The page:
Maggie Gallagher has been actively involved in the marriage debate for about four years, as she notes. So her reactions to the first legal California marriages at the National Review's site are worth a read.
She raises some stock objections like the prospect of polygamy. "Elite legal minds get to figure out what they think and break it to the rest of us once they’ve decided." I've already said my piece about using the word elite in these debates.
But she leads with a discussion of the New York times article that looks at same-sex marriages in Massachusetts four years after they became legal, which I discussed recently. She focuses on those couples mentioned in the piece who have open relationships.
Still, Mr. Erbelding said, in what to the old-fashioned ear is the most astonishing single sentence in the whole piece: most married gay couples he knows are “for the most part monogamous, but for maybe a casual three-way.”
For the most part . . . except for the casual three-way?
But hey, if the word “marriage” can be redefined as a civil-rights imperative, why balk at lesser ideas like “monogamy” or “fidelity”?
What Gallagher fails to point out is that marriage already has been defined as a civil rights imperative if you and your partner are of the opposite sex. In fact, it's often called a fundamental right and a human right. How we jump from a high moral and legal language of marriage to open relationships is beyond me. What is the causal link? If we looked at studies of opposite-sex marriages, wouldn't we find a mixture of fidelity, divorce, cheating, swinging, and so forth? How any of those realities that befall particular marriages bear upon marriage being a fundamental right is unclear in her argument.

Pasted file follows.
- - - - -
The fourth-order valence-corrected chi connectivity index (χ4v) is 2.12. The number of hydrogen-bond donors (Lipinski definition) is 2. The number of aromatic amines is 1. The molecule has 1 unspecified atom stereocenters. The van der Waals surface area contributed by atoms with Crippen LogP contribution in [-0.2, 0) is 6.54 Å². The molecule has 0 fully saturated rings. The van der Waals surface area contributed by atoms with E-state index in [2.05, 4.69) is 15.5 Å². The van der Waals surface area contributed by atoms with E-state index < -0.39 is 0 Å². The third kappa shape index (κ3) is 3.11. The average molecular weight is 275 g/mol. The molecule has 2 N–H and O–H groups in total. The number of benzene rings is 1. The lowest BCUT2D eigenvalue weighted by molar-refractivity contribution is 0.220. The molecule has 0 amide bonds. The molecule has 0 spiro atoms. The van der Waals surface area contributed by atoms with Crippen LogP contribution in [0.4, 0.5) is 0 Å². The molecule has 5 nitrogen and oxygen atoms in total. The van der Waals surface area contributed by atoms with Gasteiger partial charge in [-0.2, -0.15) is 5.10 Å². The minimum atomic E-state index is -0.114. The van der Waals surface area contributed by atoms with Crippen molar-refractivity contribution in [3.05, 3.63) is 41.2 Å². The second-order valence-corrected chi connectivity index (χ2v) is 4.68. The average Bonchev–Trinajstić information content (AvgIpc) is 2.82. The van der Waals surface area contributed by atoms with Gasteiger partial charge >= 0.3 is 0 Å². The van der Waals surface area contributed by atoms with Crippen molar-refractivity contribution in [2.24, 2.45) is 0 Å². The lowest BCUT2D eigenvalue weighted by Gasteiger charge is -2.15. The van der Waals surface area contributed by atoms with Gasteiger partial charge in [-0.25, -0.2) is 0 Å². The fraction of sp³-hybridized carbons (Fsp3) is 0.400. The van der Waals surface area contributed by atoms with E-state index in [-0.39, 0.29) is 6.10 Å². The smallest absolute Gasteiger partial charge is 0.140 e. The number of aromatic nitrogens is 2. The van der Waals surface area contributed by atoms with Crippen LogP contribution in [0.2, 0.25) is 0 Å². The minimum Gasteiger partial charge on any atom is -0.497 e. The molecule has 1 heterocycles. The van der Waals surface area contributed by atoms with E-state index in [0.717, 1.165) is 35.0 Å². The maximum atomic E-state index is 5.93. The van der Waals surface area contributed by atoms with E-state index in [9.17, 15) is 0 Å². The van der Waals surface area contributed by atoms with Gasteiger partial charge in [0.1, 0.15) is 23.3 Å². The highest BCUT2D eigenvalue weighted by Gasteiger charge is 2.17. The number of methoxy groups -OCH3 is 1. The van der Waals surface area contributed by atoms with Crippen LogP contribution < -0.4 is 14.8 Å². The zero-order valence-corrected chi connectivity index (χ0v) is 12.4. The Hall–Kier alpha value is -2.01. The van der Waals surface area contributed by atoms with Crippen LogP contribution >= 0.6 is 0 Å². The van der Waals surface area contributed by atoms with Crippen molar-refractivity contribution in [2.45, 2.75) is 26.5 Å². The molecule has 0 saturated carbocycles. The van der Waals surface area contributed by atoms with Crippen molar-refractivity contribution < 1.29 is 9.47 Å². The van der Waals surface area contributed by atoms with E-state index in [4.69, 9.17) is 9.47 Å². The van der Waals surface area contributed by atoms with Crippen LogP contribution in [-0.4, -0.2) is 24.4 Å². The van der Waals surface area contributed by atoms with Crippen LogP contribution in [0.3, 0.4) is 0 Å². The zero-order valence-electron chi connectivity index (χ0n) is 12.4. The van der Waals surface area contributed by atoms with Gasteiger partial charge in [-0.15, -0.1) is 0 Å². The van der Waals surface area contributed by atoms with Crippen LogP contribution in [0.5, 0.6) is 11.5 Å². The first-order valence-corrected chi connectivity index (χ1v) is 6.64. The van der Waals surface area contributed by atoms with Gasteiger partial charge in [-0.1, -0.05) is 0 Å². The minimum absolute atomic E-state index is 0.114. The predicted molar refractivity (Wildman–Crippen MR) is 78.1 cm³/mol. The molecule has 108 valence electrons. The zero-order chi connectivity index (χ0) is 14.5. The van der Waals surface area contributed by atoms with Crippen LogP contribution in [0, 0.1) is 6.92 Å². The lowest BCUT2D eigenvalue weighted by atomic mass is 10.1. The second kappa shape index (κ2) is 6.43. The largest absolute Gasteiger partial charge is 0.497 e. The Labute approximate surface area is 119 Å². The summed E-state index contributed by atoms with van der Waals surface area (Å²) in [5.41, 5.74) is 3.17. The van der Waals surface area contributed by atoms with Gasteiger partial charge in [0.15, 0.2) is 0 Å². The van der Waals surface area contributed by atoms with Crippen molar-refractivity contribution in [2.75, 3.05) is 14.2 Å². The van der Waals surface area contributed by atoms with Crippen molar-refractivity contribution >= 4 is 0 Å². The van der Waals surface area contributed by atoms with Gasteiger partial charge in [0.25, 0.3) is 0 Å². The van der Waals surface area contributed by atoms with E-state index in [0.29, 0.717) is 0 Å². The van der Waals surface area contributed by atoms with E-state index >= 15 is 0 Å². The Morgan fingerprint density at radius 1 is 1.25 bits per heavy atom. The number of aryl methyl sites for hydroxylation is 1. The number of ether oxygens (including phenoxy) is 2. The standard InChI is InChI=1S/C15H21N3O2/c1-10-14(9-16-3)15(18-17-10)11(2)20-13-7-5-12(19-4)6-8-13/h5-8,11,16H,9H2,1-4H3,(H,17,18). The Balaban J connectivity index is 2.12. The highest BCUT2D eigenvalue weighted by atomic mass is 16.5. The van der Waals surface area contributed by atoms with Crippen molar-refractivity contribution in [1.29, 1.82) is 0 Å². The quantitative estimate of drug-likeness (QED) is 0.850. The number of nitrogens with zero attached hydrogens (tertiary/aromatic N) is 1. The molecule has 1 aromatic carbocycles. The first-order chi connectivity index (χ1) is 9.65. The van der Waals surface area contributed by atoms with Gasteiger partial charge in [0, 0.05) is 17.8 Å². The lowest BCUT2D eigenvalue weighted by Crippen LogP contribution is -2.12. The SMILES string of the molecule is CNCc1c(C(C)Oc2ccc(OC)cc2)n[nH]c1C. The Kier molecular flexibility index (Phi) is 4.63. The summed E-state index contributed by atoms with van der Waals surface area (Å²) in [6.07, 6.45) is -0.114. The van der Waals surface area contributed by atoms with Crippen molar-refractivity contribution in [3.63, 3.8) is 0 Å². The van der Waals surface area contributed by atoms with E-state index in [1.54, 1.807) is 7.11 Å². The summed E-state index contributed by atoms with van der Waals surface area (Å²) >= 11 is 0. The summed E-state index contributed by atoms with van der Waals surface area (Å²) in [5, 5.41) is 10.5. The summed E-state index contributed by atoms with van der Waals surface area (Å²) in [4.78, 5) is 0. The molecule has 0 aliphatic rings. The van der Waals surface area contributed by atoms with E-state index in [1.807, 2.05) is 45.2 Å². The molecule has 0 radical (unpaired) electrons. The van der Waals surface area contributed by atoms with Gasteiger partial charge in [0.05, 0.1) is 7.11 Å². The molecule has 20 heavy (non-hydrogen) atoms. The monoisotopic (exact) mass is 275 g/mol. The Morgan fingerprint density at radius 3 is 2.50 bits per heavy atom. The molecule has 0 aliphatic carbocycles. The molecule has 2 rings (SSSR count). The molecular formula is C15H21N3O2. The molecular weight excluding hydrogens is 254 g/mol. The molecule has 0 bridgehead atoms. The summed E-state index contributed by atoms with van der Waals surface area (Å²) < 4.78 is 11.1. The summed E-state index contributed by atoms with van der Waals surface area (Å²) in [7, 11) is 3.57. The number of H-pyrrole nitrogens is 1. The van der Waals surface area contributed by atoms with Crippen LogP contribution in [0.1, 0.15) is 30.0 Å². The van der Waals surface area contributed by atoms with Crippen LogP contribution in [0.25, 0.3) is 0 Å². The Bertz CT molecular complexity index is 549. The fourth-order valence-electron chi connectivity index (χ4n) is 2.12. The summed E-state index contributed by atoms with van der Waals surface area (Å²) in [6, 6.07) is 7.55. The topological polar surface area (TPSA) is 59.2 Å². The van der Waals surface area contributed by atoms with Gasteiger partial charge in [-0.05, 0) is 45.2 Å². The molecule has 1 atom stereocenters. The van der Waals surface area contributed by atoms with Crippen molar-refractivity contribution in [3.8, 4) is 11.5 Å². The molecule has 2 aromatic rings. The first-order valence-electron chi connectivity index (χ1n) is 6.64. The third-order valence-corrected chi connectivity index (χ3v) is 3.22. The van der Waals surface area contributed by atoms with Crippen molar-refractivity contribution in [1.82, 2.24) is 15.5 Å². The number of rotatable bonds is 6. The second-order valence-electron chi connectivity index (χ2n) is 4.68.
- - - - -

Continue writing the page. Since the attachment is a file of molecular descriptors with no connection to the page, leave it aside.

The issue is that marriage is entangled in a number of languages simultaneously--religious, legal, cultural, psychological, economic, etc. Monogamy in marriage suffers from personal fulfillment gone awry, the mobility of our society, and the commodification (elitist word) of people, but that does not justify closing it to some couples because of sex. Gallagher's piece suffers because she fails to untangle these countervailing languages.
Perhaps she ignores the comparison to heterosexual relationships because she is so focused on gay sex, citing the anecdote of another opponent of same-sex marriage:
“I have never been at a soiree with multiple straight “committed” couples in which someone suggests we take off our clothes and see what happens, but I’m sad to say it’s happened with gay friends in long-term relationships. Of course, I know, many men cheat on their wives. But they almost never define their marriage as something that accommodates adultery.”
What is glaringly absent, though, is any discussion of lesbian relationships. If Gallagher viewed studies (maybe she has) that showed relationships between two women are the most stable and involve the least infidelity, would she argue for a marriage hierarchy? Extra marriage rights for lesbians, basic marriage rights for opposite-sex couples, and nothing for gay men?
Arguing from the ways in which people manage their relationships to their right to marry won't get Gallagher where she wants to go. And it has nothing to do with equal protection under the law.